The Value of a Facebook Check in



Ok, so lets backtrack a bit:

On Easter I asked those of you in attendance to “check-in” on Facebook.  The goal of that little experiment was to see just how many “unique” people on Facebook we would be able to reach through the check-in process.  (BTW what I mean by unique is this:  Lets say you and I have some of the same friends on Facebook.  Through Facebook’s analytics for our group page, we don’t see duplicate results, we only see people recorded once).

Since that time, through the multiple check-ins that have happened, we have been able to “reach” over 5000 people!!

But that raises two questions:

  1. Have we actually “reached” them?
  2. If so, with “what” have we reached them?

The answer to the first question is, well, it’s sortaidunnomaybe…

Actually, to answer the first question we really have to address the second question first. Which (you guessed it) raises another question:

How do we add value to our Facebook check-in that would be compelling to other people and cause them to consider visiting us to see what we are all about?

One way is to “tag” someone who isn’t in Church with you on a Sunday morning with a “wish you were here, why not come with me next Sunday” message?

Another way might be to post your check-in with an inspirational message “having such an awesome time this morning learning how to be a better person

Another way, and this is the one I want to focus on for a few minutes, is actually adding real substantive value to your check-in.  In other words, when you check-in, your check-in actually does something for another human being.



A few months ago I came across this awesome ministry called Reach, by a company called Causely. (you can find them here REACH) They are a marketing company that works with small businesses, fitness centers and Churches.

Here’s what they do:  They provide marketing materials that you can use in your social media platforms, within your social media connections, and within all your other marketing endeavors that are designed to encourage traffic at your place of business or Church.

Now here’s the cool part:  From the money that they charge those business, fitness centers, and Churches, the set aside a minimum of 40% to donate to mission causes on a monthly basis.  One month it might be providing Bibles to people in their own language, another month it might be something like school supplies or clean water or support for a local mission’s feeding center.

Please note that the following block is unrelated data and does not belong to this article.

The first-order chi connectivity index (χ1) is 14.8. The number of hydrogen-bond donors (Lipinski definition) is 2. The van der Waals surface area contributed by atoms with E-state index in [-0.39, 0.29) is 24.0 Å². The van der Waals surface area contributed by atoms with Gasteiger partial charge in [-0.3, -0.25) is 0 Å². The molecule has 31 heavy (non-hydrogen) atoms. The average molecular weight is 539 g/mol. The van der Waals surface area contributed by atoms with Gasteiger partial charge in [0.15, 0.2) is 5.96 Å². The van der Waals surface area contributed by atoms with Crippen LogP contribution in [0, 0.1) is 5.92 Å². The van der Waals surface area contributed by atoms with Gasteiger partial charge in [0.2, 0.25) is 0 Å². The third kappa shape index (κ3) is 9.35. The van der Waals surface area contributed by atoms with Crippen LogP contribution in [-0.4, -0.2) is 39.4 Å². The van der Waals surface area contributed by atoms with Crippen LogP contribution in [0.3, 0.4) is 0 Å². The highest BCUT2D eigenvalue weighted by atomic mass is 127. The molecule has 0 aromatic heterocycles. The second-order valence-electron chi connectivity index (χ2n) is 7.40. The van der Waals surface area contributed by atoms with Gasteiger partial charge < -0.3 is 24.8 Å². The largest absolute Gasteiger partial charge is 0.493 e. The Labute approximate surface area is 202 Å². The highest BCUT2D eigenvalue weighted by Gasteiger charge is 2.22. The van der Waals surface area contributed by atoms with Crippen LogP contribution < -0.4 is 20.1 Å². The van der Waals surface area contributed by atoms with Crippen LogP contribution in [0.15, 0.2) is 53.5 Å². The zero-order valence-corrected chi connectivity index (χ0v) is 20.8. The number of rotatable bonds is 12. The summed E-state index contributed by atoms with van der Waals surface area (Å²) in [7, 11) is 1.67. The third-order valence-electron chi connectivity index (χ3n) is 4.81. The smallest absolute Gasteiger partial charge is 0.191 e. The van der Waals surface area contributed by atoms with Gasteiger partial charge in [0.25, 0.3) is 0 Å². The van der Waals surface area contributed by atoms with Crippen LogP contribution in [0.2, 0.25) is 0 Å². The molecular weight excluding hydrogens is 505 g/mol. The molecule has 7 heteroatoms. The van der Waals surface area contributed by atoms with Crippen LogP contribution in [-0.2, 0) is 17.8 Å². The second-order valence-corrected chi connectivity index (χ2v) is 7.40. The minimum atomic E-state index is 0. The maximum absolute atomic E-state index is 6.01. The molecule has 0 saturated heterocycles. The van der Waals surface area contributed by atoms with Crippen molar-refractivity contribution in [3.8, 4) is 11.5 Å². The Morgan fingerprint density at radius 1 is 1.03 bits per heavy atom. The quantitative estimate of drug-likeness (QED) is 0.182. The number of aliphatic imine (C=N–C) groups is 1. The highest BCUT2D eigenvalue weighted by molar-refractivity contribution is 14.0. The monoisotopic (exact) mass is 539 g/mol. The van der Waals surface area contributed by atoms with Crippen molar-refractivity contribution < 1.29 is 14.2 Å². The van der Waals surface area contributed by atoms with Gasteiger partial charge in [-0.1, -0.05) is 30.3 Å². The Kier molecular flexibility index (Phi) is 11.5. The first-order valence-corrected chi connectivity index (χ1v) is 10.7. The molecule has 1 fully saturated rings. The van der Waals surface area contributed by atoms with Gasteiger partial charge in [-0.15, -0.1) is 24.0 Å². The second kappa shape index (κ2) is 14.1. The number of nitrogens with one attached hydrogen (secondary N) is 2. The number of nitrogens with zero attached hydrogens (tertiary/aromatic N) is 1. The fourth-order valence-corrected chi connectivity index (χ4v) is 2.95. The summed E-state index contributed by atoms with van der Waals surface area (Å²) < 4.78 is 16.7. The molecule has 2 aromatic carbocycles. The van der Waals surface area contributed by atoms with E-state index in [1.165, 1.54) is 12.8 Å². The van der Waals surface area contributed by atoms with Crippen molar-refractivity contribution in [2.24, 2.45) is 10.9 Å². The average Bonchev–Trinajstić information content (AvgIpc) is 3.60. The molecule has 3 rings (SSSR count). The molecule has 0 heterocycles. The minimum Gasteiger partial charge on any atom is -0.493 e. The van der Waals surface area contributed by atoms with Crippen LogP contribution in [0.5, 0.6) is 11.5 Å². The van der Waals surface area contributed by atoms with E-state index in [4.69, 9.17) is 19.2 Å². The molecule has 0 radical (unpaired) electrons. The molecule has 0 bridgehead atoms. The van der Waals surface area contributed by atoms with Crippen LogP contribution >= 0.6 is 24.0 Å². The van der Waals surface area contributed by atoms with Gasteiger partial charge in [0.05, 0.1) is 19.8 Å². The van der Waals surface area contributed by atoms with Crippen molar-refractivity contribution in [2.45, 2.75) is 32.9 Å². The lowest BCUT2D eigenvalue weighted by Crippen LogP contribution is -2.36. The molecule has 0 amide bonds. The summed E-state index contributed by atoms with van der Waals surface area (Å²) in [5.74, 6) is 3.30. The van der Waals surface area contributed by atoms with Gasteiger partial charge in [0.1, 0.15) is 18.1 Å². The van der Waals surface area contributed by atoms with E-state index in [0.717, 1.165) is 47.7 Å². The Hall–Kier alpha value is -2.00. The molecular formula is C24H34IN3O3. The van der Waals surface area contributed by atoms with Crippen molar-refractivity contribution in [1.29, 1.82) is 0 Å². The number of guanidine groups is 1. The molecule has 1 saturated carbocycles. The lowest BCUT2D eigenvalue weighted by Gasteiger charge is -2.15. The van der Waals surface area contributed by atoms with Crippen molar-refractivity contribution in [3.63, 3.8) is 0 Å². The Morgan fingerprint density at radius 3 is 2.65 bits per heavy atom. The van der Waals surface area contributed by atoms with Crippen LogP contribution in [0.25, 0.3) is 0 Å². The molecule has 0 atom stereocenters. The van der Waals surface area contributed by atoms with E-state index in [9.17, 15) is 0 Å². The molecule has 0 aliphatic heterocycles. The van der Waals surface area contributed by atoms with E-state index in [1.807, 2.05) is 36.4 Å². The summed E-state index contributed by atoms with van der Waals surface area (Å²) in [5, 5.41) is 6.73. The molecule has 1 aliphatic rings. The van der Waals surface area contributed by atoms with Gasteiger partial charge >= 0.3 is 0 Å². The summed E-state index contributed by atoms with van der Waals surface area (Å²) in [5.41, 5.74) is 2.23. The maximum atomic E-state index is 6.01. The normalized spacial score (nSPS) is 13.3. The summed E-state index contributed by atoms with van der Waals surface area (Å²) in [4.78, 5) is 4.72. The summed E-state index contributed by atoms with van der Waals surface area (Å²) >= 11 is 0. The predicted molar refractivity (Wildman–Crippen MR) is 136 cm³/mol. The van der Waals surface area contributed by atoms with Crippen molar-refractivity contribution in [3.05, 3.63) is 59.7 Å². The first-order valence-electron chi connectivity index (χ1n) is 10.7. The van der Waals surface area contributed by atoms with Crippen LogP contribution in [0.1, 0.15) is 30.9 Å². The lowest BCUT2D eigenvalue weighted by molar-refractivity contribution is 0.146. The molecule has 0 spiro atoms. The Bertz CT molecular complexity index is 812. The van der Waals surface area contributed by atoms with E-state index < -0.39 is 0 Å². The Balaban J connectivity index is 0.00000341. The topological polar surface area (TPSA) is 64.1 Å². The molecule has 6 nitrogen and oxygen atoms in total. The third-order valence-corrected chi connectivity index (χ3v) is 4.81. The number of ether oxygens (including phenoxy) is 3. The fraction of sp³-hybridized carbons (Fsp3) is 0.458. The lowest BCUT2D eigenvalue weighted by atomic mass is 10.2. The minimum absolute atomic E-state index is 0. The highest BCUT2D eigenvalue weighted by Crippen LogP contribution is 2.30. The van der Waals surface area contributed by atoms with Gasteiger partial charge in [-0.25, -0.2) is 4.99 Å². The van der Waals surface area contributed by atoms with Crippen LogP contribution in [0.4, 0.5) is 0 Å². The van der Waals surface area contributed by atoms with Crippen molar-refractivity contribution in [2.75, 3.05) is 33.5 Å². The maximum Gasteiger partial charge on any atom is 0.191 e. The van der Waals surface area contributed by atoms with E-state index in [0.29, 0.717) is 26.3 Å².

How does it work?

  1. The business or Church pays a monthly fee (for a Church our size it would be around $90)
  2. A person checks-in on Sunday or any other day that they are in the Church…
  3. That Check-in gets registered and Reach donates to the mission of the month based on the amount of check-ins that month.


The impact of this is something that I think can’t be overstated.  It creates a culture of giving, and encourages people to check us out because they see that we are doing something unique that NO ONE ELSE in the area is doing.  It creates a sense of belonging to something bigger than the self in people and helps them to possibly see that that bigger than the self thing is God and His Kingdom on Earth in the Church.  This…is a GREAT idea.

Now, I have checked into this EXTENSIVELY.  I talked to several Pastors starting in November of last year about this.   We’ve talked about their experience with the company, the impact it has had on their Churches, and just the general success of the program. Every one of them, to a person, all had great things to say: